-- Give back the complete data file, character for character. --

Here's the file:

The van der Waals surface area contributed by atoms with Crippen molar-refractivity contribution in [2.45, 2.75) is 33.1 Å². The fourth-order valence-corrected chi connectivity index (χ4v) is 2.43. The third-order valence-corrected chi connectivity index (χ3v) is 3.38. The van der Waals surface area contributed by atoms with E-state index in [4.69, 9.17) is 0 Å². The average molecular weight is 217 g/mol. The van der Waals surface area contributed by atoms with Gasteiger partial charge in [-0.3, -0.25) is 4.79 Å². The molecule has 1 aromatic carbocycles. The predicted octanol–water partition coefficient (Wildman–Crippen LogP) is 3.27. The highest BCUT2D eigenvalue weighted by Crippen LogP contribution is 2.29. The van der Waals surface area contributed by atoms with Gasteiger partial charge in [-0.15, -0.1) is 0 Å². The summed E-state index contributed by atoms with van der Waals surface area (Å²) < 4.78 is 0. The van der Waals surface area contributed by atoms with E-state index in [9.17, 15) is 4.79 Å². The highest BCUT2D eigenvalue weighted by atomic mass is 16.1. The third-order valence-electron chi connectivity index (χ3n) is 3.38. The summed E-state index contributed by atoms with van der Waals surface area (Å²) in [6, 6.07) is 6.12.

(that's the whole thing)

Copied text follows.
The van der Waals surface area contributed by atoms with Crippen molar-refractivity contribution in [2.45, 2.75) is 33.1 Å². The fourth-order valence-corrected chi connectivity index (χ4v) is 2.43. The third-order valence-corrected chi connectivity index (χ3v) is 3.38. The van der Waals surface area contributed by atoms with E-state index in [4.69, 9.17) is 0 Å². The average molecular weight is 217 g/mol. The van der Waals surface area contributed by atoms with Gasteiger partial charge in [-0.3, -0.25) is 4.79 Å². The molecule has 1 aromatic carbocycles. The predicted octanol–water partition coefficient (Wildman–Crippen LogP) is 3.27. The highest BCUT2D eigenvalue weighted by Crippen LogP contribution is 2.29. The van der Waals surface area contributed by atoms with Gasteiger partial charge in [-0.15, -0.1) is 0 Å². The summed E-state index contributed by atoms with van der Waals surface area (Å²) < 4.78 is 0. The van der Waals surface area contributed by atoms with E-state index in [9.17, 15) is 4.79 Å². The highest BCUT2D eigenvalue weighted by atomic mass is 16.1. The third-order valence-electron chi connectivity index (χ3n) is 3.38. The summed E-state index contributed by atoms with van der Waals surface area (Å²) in [6, 6.07) is 6.12.